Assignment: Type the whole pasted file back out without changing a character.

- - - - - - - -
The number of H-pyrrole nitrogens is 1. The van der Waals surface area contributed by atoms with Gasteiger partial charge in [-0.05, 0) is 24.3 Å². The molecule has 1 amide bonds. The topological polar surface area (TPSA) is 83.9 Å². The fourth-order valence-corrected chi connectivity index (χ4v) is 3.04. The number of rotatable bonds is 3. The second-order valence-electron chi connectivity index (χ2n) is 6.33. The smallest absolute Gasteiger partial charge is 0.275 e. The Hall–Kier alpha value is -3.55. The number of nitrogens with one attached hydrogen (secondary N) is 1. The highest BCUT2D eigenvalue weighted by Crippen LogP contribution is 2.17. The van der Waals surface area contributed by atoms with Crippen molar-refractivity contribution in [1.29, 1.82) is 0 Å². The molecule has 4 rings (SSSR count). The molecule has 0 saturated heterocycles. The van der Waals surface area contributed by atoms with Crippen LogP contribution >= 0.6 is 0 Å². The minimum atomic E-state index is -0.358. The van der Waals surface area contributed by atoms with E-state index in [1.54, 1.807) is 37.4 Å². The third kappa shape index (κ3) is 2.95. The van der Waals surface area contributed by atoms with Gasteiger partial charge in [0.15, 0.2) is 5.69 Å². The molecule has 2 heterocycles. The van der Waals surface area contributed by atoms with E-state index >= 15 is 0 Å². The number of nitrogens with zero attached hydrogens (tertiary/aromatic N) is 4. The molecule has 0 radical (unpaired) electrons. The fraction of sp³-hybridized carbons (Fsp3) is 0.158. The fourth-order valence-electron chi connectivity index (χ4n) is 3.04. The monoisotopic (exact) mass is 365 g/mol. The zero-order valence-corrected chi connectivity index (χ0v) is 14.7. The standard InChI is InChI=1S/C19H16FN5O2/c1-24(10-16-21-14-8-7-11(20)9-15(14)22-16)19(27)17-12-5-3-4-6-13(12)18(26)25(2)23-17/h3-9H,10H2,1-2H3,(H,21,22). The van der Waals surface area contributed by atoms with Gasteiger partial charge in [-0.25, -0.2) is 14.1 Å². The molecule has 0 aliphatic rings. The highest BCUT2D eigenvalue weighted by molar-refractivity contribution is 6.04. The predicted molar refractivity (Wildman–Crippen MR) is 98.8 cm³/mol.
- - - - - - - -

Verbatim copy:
The number of H-pyrrole nitrogens is 1. The van der Waals surface area contributed by atoms with Gasteiger partial charge in [-0.05, 0) is 24.3 Å². The molecule has 1 amide bonds. The topological polar surface area (TPSA) is 83.9 Å². The fourth-order valence-corrected chi connectivity index (χ4v) is 3.04. The number of rotatable bonds is 3. The second-order valence-electron chi connectivity index (χ2n) is 6.33. The smallest absolute Gasteiger partial charge is 0.275 e. The Hall–Kier alpha value is -3.55. The number of nitrogens with one attached hydrogen (secondary N) is 1. The highest BCUT2D eigenvalue weighted by Crippen LogP contribution is 2.17. The van der Waals surface area contributed by atoms with Crippen molar-refractivity contribution in [1.29, 1.82) is 0 Å². The molecule has 4 rings (SSSR count). The molecule has 0 saturated heterocycles. The van der Waals surface area contributed by atoms with Crippen LogP contribution >= 0.6 is 0 Å². The minimum atomic E-state index is -0.358. The van der Waals surface area contributed by atoms with E-state index in [1.54, 1.807) is 37.4 Å². The third kappa shape index (κ3) is 2.95. The van der Waals surface area contributed by atoms with Gasteiger partial charge in [0.15, 0.2) is 5.69 Å². The molecule has 2 heterocycles. The van der Waals surface area contributed by atoms with E-state index >= 15 is 0 Å². The number of nitrogens with zero attached hydrogens (tertiary/aromatic N) is 4. The molecule has 0 radical (unpaired) electrons. The fraction of sp³-hybridized carbons (Fsp3) is 0.158. The fourth-order valence-electron chi connectivity index (χ4n) is 3.04. The monoisotopic (exact) mass is 365 g/mol. The zero-order valence-corrected chi connectivity index (χ0v) is 14.7. The standard InChI is InChI=1S/C19H16FN5O2/c1-24(10-16-21-14-8-7-11(20)9-15(14)22-16)19(27)17-12-5-3-4-6-13(12)18(26)25(2)23-17/h3-9H,10H2,1-2H3,(H,21,22). The van der Waals surface area contributed by atoms with Gasteiger partial charge in [-0.25, -0.2) is 14.1 Å². The molecule has 0 aliphatic rings. The highest BCUT2D eigenvalue weighted by molar-refractivity contribution is 6.04. The predicted molar refractivity (Wildman–Crippen MR) is 98.8 cm³/mol.